Date: June 10, 1931
Location: New York, NY
Summary: Calvin Coolidge writes that while the President can consult with Senators and others on whom to appoint to various positions, the power to appoint individuals belongs to the President and the Senate confirms the appointment.
A long standing problem sometimes growing into the proportions of a dispute between the President and the Senate exist over the making of appointments. Individual Senators, Representatives and other public officers and members of political committees often claim the right to make a choice of whom the President shall appoint.
No President is likely to have sufficient knowledge of conditions and persons so that he can make the thousands of appointments required without the help and advice of others. Naturally he asks Senators and Representatives to help about selections in their states and districts. But there are other sources of information and the responsibility for nominating is with the President. Any mistake will be charged to him.
The correct procedure is to observe the Constitution, the law and the facts. The appointing power is in the President. The confirming power is in the Senate. Let him consult the Senators in the usual way about proposed appointments, and little difficulty will arise. No President can surrender the all-important appointing power. No Senator or Representative wants to be ignored. Like many other seeming difficulties, it will be resolved by everybody patiently doing what the Constitution directs.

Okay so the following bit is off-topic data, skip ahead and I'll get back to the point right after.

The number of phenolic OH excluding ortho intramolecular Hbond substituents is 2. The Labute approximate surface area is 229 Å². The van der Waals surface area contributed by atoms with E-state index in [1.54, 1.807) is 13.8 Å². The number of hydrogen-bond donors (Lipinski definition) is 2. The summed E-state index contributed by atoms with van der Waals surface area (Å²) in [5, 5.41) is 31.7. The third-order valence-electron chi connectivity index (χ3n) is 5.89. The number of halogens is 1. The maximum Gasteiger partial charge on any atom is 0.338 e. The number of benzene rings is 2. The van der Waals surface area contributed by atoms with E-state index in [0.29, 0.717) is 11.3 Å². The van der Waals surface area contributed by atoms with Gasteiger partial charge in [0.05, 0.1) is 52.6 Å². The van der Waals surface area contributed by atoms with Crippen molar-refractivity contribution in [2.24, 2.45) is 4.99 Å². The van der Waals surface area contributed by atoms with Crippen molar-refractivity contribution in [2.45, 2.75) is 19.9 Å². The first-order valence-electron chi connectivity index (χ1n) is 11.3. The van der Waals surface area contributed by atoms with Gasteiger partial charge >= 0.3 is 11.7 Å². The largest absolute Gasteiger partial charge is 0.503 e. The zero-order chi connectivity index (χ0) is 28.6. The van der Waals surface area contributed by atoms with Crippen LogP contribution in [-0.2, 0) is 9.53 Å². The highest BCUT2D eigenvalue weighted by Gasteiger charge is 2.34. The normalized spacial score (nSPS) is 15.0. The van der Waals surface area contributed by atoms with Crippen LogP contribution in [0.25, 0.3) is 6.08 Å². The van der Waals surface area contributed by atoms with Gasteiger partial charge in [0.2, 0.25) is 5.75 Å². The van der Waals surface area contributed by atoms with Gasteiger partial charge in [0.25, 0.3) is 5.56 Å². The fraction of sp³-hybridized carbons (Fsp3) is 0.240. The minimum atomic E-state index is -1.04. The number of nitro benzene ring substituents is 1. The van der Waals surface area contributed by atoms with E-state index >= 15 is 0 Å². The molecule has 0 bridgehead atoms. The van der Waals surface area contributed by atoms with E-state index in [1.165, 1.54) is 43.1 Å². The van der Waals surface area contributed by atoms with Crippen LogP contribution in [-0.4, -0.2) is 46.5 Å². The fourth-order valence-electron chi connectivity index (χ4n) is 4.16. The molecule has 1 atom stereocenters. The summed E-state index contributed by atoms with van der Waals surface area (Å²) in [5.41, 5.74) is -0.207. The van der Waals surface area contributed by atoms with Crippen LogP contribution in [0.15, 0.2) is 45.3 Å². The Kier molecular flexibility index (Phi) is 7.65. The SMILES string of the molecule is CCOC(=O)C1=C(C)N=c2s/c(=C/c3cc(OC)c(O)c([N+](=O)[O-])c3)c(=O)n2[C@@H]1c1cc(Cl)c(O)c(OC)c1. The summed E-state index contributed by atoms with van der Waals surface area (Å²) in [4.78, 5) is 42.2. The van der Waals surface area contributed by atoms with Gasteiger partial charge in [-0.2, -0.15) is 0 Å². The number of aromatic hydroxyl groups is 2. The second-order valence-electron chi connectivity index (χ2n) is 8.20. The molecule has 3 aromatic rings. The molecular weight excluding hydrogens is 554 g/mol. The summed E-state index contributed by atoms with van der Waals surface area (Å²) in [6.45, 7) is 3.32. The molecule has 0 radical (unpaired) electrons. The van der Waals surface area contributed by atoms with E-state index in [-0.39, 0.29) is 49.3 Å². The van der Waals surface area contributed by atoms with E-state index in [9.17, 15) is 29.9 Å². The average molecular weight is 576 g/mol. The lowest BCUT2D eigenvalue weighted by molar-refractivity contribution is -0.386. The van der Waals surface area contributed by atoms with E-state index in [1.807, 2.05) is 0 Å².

Citation: Calvin Coolidge Says: Dispatches Written by Former-President Coolidge and Syndicated to Newspapers in 1930-1931 (Calvin Coolidge Memorial Foundation)
The Coolidge Foundation gratefully acknowledges the volunteer efforts of Fr. Stephen Lawson who prepared this document for digital publication.